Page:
This course examines the transformation of Korean society beginning around the turn of the 20th century to contemporary times. In particular, it explores how shifting categories of masculinity, and by contrast, femininity have impacted upon, and in turn been influenced by social, cultural, and political change. Using multiple disciplinary lenses, we will critically examine how gender intersects with political, social, and economic developments starting with the Confucianization of Korean society during the Joseon Dynasty (1392-1910) up to the contemporary moment of globalization and neoliberal reform. The class will draw on a variety of topics such as traditional views of women, religion, race, class, education, patriarchy, sexuality, imperialism, modernity, war, globalization, the diaspora, among others. Special attention will be placed on the historical, transnational and transdisciplinary connections.
The Gendering of Modernity and Military Authoritarianism Broad overview of Korean history and literature beginning in the Joseon period with a particular focus on a series of social and cultural transformations that would have profound impact on the gender relations starting with Confucianism.
The (Un)making of the Modern Family Introduction to the strategically gendered division of role in making modern Korean families and contemporary changes in the perception of marriage and family in Korea.
Female Beauty / Male Beauty & Body Aesthetics Examine a range of topics including cosmetic surgery to male circumcision and body lines to understand how female and male beauty standards and aesthetics have changed over the past two centuries.
Sexuality in Korea Discuss the issues of sexualities in contemporary Korea, ranging from the relationship between family and sexuality, commodified sexuality, to the issues of sexual minorities.
Looking Ahead into the Future... Provide an overview of current positive changes in Korea related to gender and discuss impending issues of contemporary feminist movement and comfort women before concluding the lecture series.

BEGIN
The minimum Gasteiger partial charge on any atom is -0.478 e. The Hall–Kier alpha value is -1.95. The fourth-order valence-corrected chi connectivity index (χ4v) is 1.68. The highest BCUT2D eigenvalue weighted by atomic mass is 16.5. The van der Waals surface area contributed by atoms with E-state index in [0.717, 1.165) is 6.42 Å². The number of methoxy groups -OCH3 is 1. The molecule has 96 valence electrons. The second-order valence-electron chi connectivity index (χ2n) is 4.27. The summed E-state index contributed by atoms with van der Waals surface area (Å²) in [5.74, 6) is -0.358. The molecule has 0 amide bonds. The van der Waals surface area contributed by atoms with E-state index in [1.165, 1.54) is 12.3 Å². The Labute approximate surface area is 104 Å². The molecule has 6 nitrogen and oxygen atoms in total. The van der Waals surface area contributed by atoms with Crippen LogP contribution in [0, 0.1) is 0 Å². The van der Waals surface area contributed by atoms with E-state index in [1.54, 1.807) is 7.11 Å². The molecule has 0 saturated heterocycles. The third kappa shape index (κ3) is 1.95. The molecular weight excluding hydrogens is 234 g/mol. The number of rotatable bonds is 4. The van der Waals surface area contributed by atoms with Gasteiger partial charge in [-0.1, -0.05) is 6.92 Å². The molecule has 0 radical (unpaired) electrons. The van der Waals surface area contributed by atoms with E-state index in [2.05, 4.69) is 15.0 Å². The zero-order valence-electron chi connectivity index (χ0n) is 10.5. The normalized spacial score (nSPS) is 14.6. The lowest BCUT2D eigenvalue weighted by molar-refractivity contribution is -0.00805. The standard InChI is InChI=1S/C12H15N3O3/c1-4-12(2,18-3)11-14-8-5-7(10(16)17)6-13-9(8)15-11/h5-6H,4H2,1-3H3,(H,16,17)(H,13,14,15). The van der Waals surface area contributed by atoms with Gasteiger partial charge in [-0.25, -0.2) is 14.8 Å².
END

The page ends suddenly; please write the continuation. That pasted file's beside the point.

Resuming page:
MOOCs stand for Massive Open Online Courses. These arefree online courses from universities around the world (eg. StanfordHarvardMIT) offered to anyone with an internet connection.
How do I register?
To register for a course, click on "Go to Class" button on the course page. This will take you to the providers website where you can register for the course.
How do these MOOCs or free online courses work?
MOOCs are designed for an online audience, teaching primarily through short (5-20 min.) pre recorded video lectures, that you watch on weekly schedule when convenient for you. They also have student discussion forums, homework/assignments, and online quizzes or exams.
Eleanor Wroblewskidropped this course, spending 2 hours a week on it and found the course difficulty to be easy.
Very poorly structured from a technical standpoint. Very confusing in terms of supplementary readings and recommended external videos. I was unimpressed at how much of the women's history portion of the course was covered completely from a male perspective, by a male professor using examples of fiction by men. Although attempts were made to be critical of this view, I felt that they did not go far enough.
Alyson Champion is taking this course right now, spending 4 hours a week on it and found the course difficulty to be medium.
Excellent course. The instructors were delightful and obviously well-versed in the subjects they presented. There was a lot of room to learn and draw one's own conclusions. Fascinating subject and well put-together course.